http://bit.ly/12hbepd

Education Readings May 8th

By Allan Alach

I welcome suggested articles, so if you come across a gem, email it to me at allanalach@inspire.net.nz

This week’s homework!

How to really change education — excerpt from Sir Ken Robinson’s new book

“I’m often asked the same questions: What’s going wrong in education and why? If you could reinvent education, what would it look like? Would you have schools? Would there be different types? What would go on in them? Would everyone have to go, and how old would they have to be? Would there be tests? And if you say I can make a difference in education, where do I begin?”

http://wapo.st/1zx1OWm

We’re teaching our kids wrong: Steve Jobs and Bill Gates do not have the answers

“A close look inside the classroom door suggests that in the past 150 years we have come to think, perhaps without realizing it, that the purpose of education is to make money. Though going to school hugely increases a child’s chance of earning a decent wage in adulthood, that fact need not, and should not, define our thinking about what and how children should learn. Decent wages may be a very desirable outcome of attending school. But that doesn’t mean that money should be the goal of education or the measure of its success.”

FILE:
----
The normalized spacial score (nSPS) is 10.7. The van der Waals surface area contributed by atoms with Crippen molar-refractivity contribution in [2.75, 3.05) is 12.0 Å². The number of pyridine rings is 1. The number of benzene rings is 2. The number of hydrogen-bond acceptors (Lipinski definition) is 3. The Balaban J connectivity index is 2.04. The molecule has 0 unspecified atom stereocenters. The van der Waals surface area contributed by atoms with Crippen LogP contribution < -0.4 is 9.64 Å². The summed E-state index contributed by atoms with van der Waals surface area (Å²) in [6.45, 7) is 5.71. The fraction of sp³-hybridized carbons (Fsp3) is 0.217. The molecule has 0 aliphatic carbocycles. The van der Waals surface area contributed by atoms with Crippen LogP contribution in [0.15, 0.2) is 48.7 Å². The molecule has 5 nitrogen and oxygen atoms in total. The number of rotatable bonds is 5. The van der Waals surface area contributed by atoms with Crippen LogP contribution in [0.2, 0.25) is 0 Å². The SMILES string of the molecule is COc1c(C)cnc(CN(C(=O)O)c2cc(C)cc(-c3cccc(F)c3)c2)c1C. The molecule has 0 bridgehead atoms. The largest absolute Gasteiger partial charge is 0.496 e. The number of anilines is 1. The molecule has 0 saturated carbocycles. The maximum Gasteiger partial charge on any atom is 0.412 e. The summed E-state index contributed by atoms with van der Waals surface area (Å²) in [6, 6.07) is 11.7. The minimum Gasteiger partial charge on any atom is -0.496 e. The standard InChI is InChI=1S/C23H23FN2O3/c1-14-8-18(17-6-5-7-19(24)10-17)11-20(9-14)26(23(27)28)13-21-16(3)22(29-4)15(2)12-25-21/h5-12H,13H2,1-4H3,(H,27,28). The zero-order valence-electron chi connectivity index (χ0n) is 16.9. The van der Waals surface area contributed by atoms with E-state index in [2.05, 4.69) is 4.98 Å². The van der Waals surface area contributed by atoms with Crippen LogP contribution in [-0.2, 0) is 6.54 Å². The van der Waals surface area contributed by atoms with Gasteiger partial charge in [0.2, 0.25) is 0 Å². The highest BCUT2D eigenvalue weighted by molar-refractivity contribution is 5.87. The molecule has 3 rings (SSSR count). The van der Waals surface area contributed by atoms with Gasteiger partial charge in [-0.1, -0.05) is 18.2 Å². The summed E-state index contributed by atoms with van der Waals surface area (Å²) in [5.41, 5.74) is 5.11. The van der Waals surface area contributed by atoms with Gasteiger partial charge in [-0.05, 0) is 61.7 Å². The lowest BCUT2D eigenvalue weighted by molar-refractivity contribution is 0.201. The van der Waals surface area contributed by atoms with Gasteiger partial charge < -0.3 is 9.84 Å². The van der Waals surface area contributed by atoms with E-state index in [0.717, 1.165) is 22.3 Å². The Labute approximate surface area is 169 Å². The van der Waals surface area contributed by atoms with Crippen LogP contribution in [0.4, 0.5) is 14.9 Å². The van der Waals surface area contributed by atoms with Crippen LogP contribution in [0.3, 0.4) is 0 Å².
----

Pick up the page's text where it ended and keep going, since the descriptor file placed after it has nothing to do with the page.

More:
http://bit.ly/1D7TOWn

The myopia boom

This article has ramifications for children during school hours.

“Ian Morgan, a myopia researcher at the Australian National University in Canberra, estimates that children need to spend around three hours per day under light levels of at least 10,000 lux to be protected against myopia. This is about the level experienced by someone under a shady tree, wearing sunglasses, on a bright summer day.”

http://bit.ly/18Jqkqt

Learning Modalities

Another rebuttal of the learning styles myth.